May 13, 2006

Wooden Boat Fair

Believe me, my young friend, there is NOTHING--absolute nothing--half so much worth doing as simply messing about in boats.
The Water Rat, Wind in the Willows
I spent a couple of hours on Percival Landing at the Wooden Boat Fair this afternoon. For several reasons, I don’t get down there very often, so I was glad to have the chance this weekend – and that the weather was as nice as it was. (It isn’t always nice at all, this time of year.)

I have to admit a weakness for small boats, though I’ve managed to avoid getting sucked into owning one very often. For a long time, I was able to mooch a boat fix off of friends and acquaintances, but that hasn’t worked well at all for a long time. It’s a big step, in terms of time commitment, to go from an occasional day-sail to being responsible for a boat.

Most of the boats on display at the Fair are medicine far too powerful for the paltry boat-weakness that I’m infected with. Still, they are often very beautiful and the people who keep them looking that way are candidates for a certain kind of sainthood in my book.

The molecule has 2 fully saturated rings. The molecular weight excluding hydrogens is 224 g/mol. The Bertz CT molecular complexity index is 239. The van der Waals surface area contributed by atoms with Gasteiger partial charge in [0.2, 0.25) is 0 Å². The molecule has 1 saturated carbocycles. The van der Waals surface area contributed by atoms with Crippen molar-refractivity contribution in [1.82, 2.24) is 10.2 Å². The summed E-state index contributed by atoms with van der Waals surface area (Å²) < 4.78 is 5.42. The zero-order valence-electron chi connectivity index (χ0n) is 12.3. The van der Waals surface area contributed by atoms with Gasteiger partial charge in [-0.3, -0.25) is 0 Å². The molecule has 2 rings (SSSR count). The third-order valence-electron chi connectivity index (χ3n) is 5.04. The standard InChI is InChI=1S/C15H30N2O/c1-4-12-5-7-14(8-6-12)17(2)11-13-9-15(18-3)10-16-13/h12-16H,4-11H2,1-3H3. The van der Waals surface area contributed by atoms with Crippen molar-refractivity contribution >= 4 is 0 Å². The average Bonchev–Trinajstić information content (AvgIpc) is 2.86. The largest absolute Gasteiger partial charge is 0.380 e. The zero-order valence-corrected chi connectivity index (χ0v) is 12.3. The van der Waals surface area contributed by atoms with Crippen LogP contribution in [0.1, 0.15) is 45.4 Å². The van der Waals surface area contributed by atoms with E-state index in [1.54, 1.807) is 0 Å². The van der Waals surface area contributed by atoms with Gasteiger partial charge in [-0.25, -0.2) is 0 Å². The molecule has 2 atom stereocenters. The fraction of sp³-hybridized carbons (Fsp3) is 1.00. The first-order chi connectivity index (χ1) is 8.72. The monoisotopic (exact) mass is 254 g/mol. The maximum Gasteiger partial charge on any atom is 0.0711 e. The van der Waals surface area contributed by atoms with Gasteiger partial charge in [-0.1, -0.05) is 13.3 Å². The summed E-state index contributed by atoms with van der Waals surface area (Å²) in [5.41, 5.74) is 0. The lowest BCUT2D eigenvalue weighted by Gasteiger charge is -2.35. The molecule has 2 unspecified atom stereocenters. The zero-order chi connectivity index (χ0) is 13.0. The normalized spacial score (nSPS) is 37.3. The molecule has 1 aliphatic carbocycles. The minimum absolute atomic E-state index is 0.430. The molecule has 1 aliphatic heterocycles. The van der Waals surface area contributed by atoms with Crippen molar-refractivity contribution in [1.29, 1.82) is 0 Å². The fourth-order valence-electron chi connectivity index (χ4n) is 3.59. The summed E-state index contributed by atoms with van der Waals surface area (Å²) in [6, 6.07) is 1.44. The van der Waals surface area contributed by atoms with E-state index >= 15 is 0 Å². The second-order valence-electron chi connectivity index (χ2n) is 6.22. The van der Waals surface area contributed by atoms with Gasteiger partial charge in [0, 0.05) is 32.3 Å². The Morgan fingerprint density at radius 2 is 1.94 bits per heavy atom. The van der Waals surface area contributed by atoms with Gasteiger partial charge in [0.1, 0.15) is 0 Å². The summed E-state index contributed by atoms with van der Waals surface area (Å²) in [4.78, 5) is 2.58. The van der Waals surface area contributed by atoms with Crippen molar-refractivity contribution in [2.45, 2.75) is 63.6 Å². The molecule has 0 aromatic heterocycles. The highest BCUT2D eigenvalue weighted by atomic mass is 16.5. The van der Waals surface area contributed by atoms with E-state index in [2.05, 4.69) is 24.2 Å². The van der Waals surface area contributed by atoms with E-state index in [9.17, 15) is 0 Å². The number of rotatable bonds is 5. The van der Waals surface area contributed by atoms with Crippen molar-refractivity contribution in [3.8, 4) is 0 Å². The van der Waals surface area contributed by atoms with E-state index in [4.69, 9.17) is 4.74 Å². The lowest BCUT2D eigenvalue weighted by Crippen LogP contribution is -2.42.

There were two highlights for me. The first is the Sand Man, which just gets to looking better and better. The last time I saw it was on blocks over at Swantown Marina, with its deckhouse sitting on the pavement. Now, it’s floating and looking pretty. They had the engine running while I was on it and it sounded very good: smooth, relaxed, and powerful. The Sand Man Foundation has done a wonderful job with this relic of an older Olympia.

The other is that the Grapeview Point Boat Works had an array of small, wooden boats in classic designs. There was a beautiful Caledonia yawl, a cute little peapod-type with a lug sail, and a Shellback dinghy. I was pleased that a local builder had brought some new work to show off, in amongst the classic Monks and Gearys.

Almost enough to get me on the water again. Here are a couple of other interesting little boats. The first is a little sailing dinghy. I hope I look as good at its age; it was built in 1937.

The second is the cutest tug I've ever seen. It's only 14 feet long.


Joe Follansbee said...

Hello Mike,

Great post! I've linked to it via my blog, The MHN Blog.

Joe Follansbee

Allen said...

Hey Dad,

This IS a great post. I have to say, I spent a lot of my youth not really paying attention to things and I must admit, I didn't truly realize your boat fixation. I'm not sure how, as I look back now it's pretty obvious, but that was the kind of kid I was. And yes, it is the cutest tug.